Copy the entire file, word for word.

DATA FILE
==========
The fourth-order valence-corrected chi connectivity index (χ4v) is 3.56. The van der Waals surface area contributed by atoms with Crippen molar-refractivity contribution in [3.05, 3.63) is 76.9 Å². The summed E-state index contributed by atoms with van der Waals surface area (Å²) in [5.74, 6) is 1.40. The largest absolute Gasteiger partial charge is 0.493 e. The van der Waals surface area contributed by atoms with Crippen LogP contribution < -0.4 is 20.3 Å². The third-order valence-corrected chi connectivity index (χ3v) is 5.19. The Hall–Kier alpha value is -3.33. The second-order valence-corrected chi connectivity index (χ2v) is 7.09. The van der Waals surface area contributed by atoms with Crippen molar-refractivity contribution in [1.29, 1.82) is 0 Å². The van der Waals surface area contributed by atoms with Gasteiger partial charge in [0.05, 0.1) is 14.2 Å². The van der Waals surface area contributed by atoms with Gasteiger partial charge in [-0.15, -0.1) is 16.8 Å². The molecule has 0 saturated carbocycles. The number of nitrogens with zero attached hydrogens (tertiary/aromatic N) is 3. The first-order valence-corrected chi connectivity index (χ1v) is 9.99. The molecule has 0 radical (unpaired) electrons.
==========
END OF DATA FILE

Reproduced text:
The fourth-order valence-corrected chi connectivity index (χ4v) is 3.56. The van der Waals surface area contributed by atoms with Crippen molar-refractivity contribution in [3.05, 3.63) is 76.9 Å². The summed E-state index contributed by atoms with van der Waals surface area (Å²) in [5.74, 6) is 1.40. The largest absolute Gasteiger partial charge is 0.493 e. The van der Waals surface area contributed by atoms with Crippen LogP contribution < -0.4 is 20.3 Å². The third-order valence-corrected chi connectivity index (χ3v) is 5.19. The Hall–Kier alpha value is -3.33. The second-order valence-corrected chi connectivity index (χ2v) is 7.09. The van der Waals surface area contributed by atoms with Crippen molar-refractivity contribution in [1.29, 1.82) is 0 Å². The van der Waals surface area contributed by atoms with Gasteiger partial charge in [0.05, 0.1) is 14.2 Å². The van der Waals surface area contributed by atoms with Gasteiger partial charge in [-0.15, -0.1) is 16.8 Å². The molecule has 0 saturated carbocycles. The number of nitrogens with zero attached hydrogens (tertiary/aromatic N) is 3. The first-order valence-corrected chi connectivity index (χ1v) is 9.99. The molecule has 0 radical (unpaired) electrons.